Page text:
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THE KIMONO

THE KIMONO

Over the years, during my visits to Japan, I’ve purchased various kimonos.   These have been bought second hand and being made of silk and often very beautiful, they represent very good value for money, as the Japanese do not seem to care for ‘second hand’.   I have asked John to photograph one of mine to illustrate the points I am making. 

 

 

So far as I can see, Japanese ladies wear kimonos only for weddings, ceremonial occasions, and high days or holidays.   Sometimes at some shrine where a festival is taking place you will see an attractive family, the mother in an elegant kimono, the girls and boys in traditional dress – but the father in Western suit.   (Although the man’s version of traditional garb is a surprisingly masculine garment.)

Traditionally, under her kimono a lady would wear a piece of silk wrapped tightly round the body from waist to knee (this gives rise to a typical short stepped walk that Japanese women still seem to adopt even when not wearing the kimono.)   Over this, and its collar visible in wear, was worn a white silk chemise, which would be easier to launder and would protect the kimono.   On her feet would be silk socks with a division between the big toe and the smaller ones, and sandals with a wooden platform.

The kimono is constructed from very narrow lengths of silk.    There is only one size therefore and the construction of each kimono is exactly the same (apart from sleeve length).   Any adjustments for height etc are  made in the dressing, when material is tucked into the obi (wide belt.)    If the kimono were worn as a dressing-gown by us, it would fit a woman of 5’8 – 10” without needing adjustment.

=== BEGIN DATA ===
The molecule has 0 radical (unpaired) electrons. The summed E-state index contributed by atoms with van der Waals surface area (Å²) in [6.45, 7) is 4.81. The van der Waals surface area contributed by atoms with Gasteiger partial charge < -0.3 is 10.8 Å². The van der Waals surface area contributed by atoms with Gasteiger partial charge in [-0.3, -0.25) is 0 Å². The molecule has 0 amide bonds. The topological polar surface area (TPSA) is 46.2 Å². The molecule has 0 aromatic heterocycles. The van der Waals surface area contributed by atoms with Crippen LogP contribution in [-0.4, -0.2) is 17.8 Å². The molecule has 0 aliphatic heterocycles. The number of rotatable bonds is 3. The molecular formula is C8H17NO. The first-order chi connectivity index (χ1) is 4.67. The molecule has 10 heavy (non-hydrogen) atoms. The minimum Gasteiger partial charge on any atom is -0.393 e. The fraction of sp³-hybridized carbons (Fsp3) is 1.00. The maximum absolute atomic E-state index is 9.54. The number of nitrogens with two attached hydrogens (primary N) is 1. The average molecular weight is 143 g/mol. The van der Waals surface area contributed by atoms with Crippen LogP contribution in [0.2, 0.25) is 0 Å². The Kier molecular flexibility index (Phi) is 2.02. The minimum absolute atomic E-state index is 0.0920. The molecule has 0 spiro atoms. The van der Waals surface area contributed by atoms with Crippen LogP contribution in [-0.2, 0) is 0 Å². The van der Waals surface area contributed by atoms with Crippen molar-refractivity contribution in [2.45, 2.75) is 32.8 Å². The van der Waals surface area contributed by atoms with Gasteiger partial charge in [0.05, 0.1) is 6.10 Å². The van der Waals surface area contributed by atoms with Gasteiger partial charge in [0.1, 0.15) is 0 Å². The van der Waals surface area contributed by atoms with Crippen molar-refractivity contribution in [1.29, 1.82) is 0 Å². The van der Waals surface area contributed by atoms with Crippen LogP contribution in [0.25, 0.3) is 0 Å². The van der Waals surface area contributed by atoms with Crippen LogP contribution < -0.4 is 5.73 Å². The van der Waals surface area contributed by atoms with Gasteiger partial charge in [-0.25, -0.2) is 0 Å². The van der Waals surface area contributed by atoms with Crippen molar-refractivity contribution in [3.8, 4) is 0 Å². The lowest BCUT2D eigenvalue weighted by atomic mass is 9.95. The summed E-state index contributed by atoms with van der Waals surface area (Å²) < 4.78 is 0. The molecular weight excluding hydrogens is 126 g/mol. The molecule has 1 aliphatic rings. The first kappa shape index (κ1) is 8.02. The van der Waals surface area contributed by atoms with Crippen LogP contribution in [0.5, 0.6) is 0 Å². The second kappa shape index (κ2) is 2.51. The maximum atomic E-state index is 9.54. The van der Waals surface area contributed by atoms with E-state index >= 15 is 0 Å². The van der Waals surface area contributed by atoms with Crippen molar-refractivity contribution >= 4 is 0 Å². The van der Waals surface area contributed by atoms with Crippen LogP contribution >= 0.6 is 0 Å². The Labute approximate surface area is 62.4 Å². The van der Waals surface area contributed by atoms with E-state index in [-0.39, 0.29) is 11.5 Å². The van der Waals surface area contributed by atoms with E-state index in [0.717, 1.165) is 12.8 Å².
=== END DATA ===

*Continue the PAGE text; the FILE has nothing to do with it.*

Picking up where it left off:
As ever in Japan there are subtleties beyond my understanding.   I think the actual design placed on the kimono was probably intended for wear in one season of the year, so the photographed example with the exquisite hand painted maple or acer leaves would be intended for use in Autumn.    The length of the sleeves denoted marital status, with shorter sleeves being for married women.   The garment is worn the opposite way to what we are accustomed to (ie it is worn left side over right, as a man’s garment is); and to wear it the other way signifies death.

The obi, that wide belt that holds everything together, also gave information on marital status, number of children etc , depending on how it was tied. 

Other accessories could include a narrow rope cord, tied around the obi; hair ornaments of mother of pearl; pearls worn around the neck; and a very small handbag with handles.

Often, as in the example, the design on a kimono is asymmetrical.    The inside is lined with silk, beautifully finished, and often a wash of handpainted colour matching  the outside decoration is drawn along the inner edges.    In examining our kimonos, they appear to be entirely hand-stitched, although i find it hard to believe that some of the construction is not done on machine.    It is easy to see why a new kimono in Japan is a very costly affair, running into thousands of pounds.